Gorshkov set up his camera facing a tree that already had claw marks, signaling that it’s been used as a territorial marker by at least one of more than 30 adult tigers in the park.
Sure enough, a tigress stopped to claw new marks on the tree and rub her scent on it, which is the same behavior we see with house cats when they rub on objects — and people — in the home. Cats have scent glands on their faces and paws which allow them to mark objects with pheromones. It’s a cat’s way of leaving a “sign” saying “This is mine.”
The photo has an ethereal quality, with the tigress and tree illuminated by shafts of sunlight poking through the canopy of the ancient forest.
The photo titled “Hugs” shows the moment in which the rarest Amur tiger hugs a century-old fir to mark the target tree with its scent. Sergey Gorshkov, with the support of professional guides from Land of the Leopard, took a picture using a professional camera with a motion sensor.
“This is a scene like no other, a unique look at an intimate moment deep in a magical forest,” said Rose Kidman Cox, chairwoman of the contest’s jury.
The photo “inspires hope” for the endangered Amur tiger, Cox said. In addition to the 30-plus tigers, Land of the Leopard National Park is also home to at least 10 tiger cubs and almost 100 leopards.
Gorshkov’s photo wasn’t the only feline winner this year. “When mother says run,” a photograph by China’s Shanyan Li, shows a trio of Pallas’ cubs with their mother “on the remote steppes of the Qinghai-Tibet Plateau in northwest China.” The photograph won in the mammalian behavior category.
What would you do if you encountered a hungry, injured feral cat hiding under a car near your home?
If your first thought is to help the poor little one, enlist the aid of a local rescue and get the cat some much-needed veterinary attention and food in its belly, congratulations: You’re a human being with a conscience.
One New York Times columnist, however, thinks the solution is to indulge in a fantasy about murdering the innocent animal, of using a weapon she doesn’t own and soundly disapproves of to wipe it from existence.
When Margaret Renkl saw the “ragged, battle-scarred tom, thin but not emaciated, with one eye that didn’t open all the way,” her first thought was to kill it, not help it.
“If I owned a gun, I swear I would have shot that cat,” Renkl wrote in her Aug. 3 column, titled “Death of a Cat. “I would have chased that hissing cat out from under the car without a thought and shot it as it fled.”
Imagine: An effete, 60-something, morally self-satisfied woman playing Charles Bronson, standing over the corpse of a cat and slipping a still-smoking pistol into its holster before heading back inside to tweet-lecture the unwashed masses on civil rights, COVID etiquette and respect for wildlife.
The staff of the New York Times really seems to be working overtime to prove it’s tone-deaf and hypocritical: It wasn’t so long ago that a Times columnist tut-tutted those who disapprove of breeding and selling $20,000 designer cats while millions of homeless animals are euthanized annually.
Times columnist Alexandra Marvar even went so far as to praise people who use their wealth and connections to flout laws against poaching illegal wildlife, reminiscing about the days when “wild cat companions were were associated glamour, class and creativity.”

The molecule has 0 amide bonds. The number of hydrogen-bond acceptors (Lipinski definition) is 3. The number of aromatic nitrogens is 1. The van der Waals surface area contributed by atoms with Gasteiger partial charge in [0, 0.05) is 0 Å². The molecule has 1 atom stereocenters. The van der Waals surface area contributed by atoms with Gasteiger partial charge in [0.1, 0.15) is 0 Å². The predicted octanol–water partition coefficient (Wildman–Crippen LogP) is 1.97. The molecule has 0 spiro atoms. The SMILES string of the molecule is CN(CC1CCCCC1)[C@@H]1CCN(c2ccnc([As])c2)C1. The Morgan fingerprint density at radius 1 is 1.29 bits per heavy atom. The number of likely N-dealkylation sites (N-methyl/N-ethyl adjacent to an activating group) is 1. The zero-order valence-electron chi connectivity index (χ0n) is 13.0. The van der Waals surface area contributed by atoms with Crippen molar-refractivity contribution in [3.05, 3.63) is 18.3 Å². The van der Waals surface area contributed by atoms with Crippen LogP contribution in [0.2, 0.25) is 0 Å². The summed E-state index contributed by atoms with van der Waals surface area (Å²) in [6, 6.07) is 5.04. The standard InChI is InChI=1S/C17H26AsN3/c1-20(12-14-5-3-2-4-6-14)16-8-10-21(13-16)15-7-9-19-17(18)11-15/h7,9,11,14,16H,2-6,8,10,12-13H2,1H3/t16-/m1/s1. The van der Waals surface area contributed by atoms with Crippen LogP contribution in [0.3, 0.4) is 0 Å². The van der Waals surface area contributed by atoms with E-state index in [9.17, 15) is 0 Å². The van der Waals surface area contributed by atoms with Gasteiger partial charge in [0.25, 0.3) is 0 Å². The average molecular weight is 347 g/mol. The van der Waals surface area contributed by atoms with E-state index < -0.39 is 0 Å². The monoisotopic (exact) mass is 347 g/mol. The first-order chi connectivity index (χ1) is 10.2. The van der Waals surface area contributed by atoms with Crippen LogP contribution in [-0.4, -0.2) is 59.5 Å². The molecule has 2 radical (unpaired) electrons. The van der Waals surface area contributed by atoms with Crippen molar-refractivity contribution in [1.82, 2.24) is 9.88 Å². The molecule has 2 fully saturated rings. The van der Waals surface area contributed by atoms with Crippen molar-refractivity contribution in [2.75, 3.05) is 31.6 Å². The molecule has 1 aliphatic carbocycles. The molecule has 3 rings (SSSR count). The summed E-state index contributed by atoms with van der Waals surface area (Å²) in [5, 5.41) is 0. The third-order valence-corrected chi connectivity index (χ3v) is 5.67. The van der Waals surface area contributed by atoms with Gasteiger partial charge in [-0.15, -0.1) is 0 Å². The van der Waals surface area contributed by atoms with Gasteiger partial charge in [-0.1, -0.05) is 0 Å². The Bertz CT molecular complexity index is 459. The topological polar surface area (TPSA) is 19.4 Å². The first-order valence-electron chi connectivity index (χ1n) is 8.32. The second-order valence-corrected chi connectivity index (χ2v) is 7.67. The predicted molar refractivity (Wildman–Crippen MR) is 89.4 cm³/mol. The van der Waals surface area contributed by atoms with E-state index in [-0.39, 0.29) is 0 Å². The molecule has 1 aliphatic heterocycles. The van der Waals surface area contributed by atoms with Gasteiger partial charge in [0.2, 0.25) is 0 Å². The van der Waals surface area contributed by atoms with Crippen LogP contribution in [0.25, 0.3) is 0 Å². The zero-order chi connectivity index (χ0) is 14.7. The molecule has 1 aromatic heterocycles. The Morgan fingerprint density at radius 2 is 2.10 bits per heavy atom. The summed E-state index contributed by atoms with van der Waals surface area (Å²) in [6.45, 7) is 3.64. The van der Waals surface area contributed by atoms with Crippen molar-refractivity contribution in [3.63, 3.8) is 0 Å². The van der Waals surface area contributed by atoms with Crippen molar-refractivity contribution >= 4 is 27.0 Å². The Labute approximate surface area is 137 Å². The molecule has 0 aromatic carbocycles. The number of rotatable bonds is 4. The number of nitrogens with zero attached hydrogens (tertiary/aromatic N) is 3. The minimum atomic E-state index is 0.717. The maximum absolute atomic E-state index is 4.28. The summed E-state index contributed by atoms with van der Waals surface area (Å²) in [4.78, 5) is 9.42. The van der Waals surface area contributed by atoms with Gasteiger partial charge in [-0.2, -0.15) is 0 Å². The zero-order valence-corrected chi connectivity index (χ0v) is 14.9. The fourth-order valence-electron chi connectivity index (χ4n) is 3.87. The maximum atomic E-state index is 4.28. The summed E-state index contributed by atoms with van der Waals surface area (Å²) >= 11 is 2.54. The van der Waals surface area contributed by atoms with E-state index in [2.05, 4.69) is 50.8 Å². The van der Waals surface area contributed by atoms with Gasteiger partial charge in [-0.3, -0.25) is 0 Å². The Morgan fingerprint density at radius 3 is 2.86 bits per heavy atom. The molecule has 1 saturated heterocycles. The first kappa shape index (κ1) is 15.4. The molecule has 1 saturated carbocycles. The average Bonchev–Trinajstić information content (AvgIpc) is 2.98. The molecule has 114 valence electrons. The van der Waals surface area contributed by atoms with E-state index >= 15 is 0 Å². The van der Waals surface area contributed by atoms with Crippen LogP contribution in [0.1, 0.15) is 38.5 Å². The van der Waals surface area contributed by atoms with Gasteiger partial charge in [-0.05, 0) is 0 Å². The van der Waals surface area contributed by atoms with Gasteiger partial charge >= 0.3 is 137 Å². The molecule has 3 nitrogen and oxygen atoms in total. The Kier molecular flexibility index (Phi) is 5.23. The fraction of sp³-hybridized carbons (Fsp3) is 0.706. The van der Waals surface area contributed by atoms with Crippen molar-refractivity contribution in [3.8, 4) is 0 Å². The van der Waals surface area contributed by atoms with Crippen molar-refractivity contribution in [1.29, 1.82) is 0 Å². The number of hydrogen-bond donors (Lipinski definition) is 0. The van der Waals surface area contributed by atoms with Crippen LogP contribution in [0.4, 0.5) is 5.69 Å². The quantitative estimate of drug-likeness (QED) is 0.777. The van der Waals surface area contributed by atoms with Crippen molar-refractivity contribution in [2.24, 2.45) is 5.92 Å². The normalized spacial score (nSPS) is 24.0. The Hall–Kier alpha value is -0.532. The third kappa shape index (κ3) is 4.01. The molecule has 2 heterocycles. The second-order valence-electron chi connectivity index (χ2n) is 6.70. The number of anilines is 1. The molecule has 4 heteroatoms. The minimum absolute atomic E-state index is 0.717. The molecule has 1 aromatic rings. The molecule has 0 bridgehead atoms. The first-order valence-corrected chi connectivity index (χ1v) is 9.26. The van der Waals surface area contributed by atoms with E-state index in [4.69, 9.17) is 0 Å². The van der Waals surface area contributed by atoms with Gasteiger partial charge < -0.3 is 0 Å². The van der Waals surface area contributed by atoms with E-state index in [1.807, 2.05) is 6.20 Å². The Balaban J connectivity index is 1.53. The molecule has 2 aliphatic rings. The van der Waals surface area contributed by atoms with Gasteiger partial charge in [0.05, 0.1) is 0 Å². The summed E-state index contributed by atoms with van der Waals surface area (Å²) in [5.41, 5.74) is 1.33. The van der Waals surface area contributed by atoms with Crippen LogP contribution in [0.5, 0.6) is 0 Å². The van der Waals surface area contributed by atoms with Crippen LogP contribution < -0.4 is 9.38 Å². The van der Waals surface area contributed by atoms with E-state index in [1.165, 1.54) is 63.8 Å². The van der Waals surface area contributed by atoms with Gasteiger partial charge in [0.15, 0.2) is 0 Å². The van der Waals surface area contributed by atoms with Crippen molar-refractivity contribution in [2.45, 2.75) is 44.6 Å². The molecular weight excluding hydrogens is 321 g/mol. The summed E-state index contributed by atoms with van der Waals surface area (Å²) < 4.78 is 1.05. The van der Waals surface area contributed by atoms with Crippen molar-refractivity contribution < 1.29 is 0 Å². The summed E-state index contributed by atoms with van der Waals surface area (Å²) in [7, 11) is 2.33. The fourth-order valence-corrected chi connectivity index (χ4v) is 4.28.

“Salvador Dalí brought his ocelot to the St. Regis. Tippi Hedren lounged with her lions in her Los Angeles living room. Josephine Baker’s cheetah, collared in diamonds, strolled the Champs-Élysées. In their time, these wild creatures made chic pets,” Marvar wrote.
While Marvar romanticizes wild animal “ownership,” the reality is sadly less glamorous: Instead of Josephine Bakers leading “chic” diamond-collared cheetahs on idyllic walks through Paris, it’s Texans prodding confused and depressed tigers into tiny backyard enclosures at taser-point, insisting that “muh freedoms” guarantee them the right to treat the world’s iconic megafauna like toys.
So why does Renkl hate cats? Because she’s read bunk scientific research that claims cats kill billions of birds and small animals every year:
I was thinking of the first nest the bluebirds built this spring, the one in which not a single baby survived. I was thinking of the gravid broadhead skink who would lie on our stoop every afternoon, warming her egg-swollen body in the sun. She disappeared one day to lay her eggs and guard her nest, I assumed, but now I wasn’t sure. I was thinking of the chipmunk who lives in a tunnel under our stoop and of the little screech owl, its feet holding down some small prey, its eyes glowing in the infrared light of our trail camera.
The more I thought about those vulnerable creatures, already crowded out by construction and starved out by insecticides, the angrier I got at the feral tom. In truth, I would never kill a cat, but I can surely hate one with a murderous rage. A person who has spent a quarter-century trying to create an oasis for wildlife can go a little mad when a cat shows up in the photos on her trail camera.
Note that Renkl didn’t actually see the starving cat kill those birds or squirrels. She simply assumes that a bird who doesn’t return to her glorious backyard oasis has been gobbled up by evil felines. Her rage is prompted by emotion and assumption, not fact.